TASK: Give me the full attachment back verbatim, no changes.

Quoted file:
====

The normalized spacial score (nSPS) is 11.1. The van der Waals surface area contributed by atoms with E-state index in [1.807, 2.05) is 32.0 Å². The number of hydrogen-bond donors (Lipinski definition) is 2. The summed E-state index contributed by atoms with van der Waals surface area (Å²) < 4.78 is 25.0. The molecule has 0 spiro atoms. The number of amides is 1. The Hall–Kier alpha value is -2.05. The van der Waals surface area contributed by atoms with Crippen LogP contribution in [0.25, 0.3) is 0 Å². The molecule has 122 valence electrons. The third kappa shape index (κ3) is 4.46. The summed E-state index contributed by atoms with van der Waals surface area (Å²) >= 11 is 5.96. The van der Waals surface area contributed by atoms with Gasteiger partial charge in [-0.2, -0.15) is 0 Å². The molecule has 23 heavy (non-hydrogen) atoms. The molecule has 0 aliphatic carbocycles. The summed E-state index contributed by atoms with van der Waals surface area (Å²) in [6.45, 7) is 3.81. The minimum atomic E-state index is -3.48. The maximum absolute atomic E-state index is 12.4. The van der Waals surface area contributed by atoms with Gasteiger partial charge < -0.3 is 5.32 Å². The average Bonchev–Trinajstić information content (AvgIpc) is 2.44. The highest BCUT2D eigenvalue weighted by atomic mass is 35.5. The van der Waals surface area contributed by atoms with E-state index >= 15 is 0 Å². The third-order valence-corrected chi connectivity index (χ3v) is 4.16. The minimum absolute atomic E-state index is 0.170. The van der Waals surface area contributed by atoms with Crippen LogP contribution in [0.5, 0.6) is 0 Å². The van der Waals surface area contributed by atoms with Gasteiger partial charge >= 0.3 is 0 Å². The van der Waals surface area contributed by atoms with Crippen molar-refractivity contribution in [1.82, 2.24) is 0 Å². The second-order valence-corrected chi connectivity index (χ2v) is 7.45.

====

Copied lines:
The normalized spacial score (nSPS) is 11.1. The van der Waals surface area contributed by atoms with E-state index in [1.807, 2.05) is 32.0 Å². The number of hydrogen-bond donors (Lipinski definition) is 2. The summed E-state index contributed by atoms with van der Waals surface area (Å²) < 4.78 is 25.0. The molecule has 0 spiro atoms. The number of amides is 1. The Hall–Kier alpha value is -2.05. The van der Waals surface area contributed by atoms with Crippen LogP contribution in [0.25, 0.3) is 0 Å². The molecule has 122 valence electrons. The third kappa shape index (κ3) is 4.46. The summed E-state index contributed by atoms with van der Waals surface area (Å²) >= 11 is 5.96. The van der Waals surface area contributed by atoms with Gasteiger partial charge in [-0.2, -0.15) is 0 Å². The molecule has 23 heavy (non-hydrogen) atoms. The molecule has 0 aliphatic carbocycles. The summed E-state index contributed by atoms with van der Waals surface area (Å²) in [6.45, 7) is 3.81. The minimum atomic E-state index is -3.48. The maximum absolute atomic E-state index is 12.4. The van der Waals surface area contributed by atoms with Gasteiger partial charge < -0.3 is 5.32 Å². The average Bonchev–Trinajstić information content (AvgIpc) is 2.44. The highest BCUT2D eigenvalue weighted by atomic mass is 35.5. The van der Waals surface area contributed by atoms with E-state index >= 15 is 0 Å². The third-order valence-corrected chi connectivity index (χ3v) is 4.16. The minimum absolute atomic E-state index is 0.170. The van der Waals surface area contributed by atoms with Crippen LogP contribution in [0.5, 0.6) is 0 Å². The van der Waals surface area contributed by atoms with Gasteiger partial charge >= 0.3 is 0 Å². The van der Waals surface area contributed by atoms with Crippen molar-refractivity contribution in [1.82, 2.24) is 0 Å². The second-order valence-corrected chi connectivity index (χ2v) is 7.45.